It was quite interesting to know that social media is “breathing new life to old stories“. It seems that archive content is becoming viral thanks to (frictionless) sharing. This clearly shows the main difference between paper and digital, linear and non-linear.
The Guardian and The Independent have both integrated their content into Facebook and this has lead to wide and rapid distribution of their content via the social network.
The strange thing is that – without any effort or intention on their part- many of the most popular stories from these papers on Facebook have not been to do with revolution in Egypt or US presidential campaigns, but they have instead been articles from the late 1990s. As the FT Techhub reports, the most shared list on The Independent website has been littered with stories with headlines like: ‘Sean, 12, is youngest father’.
What does this mean for newspapers?
Well organized archives are paramount in a medium in which information lives forever. This allows a longer lifespan for content, make it easily available for future reference, it can be used for self reference in future content, and cross referencing for external content and curation.
And it also builds brand. This out of time sharing phenomenon is important to understand how users information habits have changed in the past years and what are their needs, and what is causing this. And the answers are pretty straight forward:
- users have access to content from different points in time more easily than ever;
- users have the personal interest in sharing what they find relevant. Social Media is a huge factor these days;
- users can comment and build on that information, use it to generate more information, and make it available;
- users can organize that information for themselves, or for their community;
So, you have a news organization. And in your website’s database you have thousands of news articles. What do you have to do to make that content more valuable?
- content should be tagged accordingly. I spent a lot of time during my training sessions explaining why tags were important for users and journalists- not do they only help classify the contents of a story, but it relates that content to other articles: people, places, events, etc. As a user I can find more information about a specific item, as a journalist I can use an old article as a reference for my current story;
- archives should have better mechanics: lists of items are useless, make them look more like a section of your website, with images and metadata, and other types of data, like visits, shares, number of related articles through tags or if it belongs to a series, and the ability to visually place them in time;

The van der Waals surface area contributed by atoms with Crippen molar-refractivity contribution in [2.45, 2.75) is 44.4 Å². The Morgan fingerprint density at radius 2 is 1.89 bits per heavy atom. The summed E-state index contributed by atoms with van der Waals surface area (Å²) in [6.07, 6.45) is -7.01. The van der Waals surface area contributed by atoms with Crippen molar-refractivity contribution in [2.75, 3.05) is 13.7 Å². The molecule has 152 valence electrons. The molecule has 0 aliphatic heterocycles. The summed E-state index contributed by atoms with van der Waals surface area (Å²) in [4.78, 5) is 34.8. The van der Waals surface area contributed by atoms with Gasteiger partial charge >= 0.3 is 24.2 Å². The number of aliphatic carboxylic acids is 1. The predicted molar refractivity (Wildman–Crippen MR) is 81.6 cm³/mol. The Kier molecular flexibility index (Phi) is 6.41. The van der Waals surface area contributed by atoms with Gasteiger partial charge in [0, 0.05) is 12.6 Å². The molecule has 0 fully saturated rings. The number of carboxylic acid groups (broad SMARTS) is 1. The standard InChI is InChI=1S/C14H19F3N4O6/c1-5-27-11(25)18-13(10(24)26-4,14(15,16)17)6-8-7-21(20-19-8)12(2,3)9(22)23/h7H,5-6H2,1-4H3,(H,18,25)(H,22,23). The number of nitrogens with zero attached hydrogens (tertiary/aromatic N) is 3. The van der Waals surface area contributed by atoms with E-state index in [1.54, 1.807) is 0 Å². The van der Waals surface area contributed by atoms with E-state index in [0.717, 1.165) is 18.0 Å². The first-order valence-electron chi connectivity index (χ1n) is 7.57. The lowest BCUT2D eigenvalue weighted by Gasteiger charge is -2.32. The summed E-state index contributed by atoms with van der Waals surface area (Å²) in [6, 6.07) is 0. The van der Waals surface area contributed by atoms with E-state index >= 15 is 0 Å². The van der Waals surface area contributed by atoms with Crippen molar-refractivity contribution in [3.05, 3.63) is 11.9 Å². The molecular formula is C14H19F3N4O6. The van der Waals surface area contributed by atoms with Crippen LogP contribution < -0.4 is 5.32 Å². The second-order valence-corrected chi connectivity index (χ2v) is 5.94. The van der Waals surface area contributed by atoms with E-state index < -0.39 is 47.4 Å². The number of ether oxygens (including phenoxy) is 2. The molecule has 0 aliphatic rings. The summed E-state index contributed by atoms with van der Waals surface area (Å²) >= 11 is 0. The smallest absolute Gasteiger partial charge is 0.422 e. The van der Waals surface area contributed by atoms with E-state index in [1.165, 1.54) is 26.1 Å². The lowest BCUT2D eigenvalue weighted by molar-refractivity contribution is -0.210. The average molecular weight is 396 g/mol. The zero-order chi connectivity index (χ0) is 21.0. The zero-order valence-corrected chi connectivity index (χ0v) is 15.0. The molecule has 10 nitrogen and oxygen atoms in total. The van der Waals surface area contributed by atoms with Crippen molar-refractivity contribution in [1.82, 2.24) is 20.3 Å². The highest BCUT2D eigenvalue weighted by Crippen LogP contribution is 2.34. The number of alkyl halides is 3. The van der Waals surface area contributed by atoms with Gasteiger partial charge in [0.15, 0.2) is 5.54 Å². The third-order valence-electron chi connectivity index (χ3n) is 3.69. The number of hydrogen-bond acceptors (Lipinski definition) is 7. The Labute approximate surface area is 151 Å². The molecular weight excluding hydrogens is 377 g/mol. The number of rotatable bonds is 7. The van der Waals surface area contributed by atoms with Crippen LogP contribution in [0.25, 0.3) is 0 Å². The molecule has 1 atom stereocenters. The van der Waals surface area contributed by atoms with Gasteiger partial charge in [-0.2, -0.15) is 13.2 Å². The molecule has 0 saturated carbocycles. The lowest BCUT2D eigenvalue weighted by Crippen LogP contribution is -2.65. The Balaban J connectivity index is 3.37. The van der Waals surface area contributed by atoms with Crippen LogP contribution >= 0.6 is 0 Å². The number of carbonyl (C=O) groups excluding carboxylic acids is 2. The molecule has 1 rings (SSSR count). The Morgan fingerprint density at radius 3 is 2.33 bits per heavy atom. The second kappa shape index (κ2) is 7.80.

- this content has to be available to be curated using tools similar to Storify or Bundlr (disclaimer: I know and I’m friends with Bundlr’s creators, and I think it would make a great internal curation tool for news websites).
- news content should be broken down to raw data: addresses, statistics, number of victims, poll results, goals scored, minutes played (sports are the best subject for archive use, I once was giving a class in a room filled with year collections of a sports newspaper, gigabytes of information on paper, thousands of charts, profiles, data visualizations to be created).
And what is causing this? Well, it’s easy, information is perennial (as long the servers are maintained). Even Cristiano Ronaldo used archive information (moving images, for the matter) to create a video showing his time as a young player(Facebook video) in Portugal. Now information can be reused, reviewed, replayed. And some stories just live forever, others find a new life, or a new importance under the right light.
News have now a different life cycle, and the potential is great for new products, relationships and business.
What do you think news companies should do with their archives? Do you think they are putting their previous work to good use? As a user, would you like to have more access to news archives and make new things with that information?
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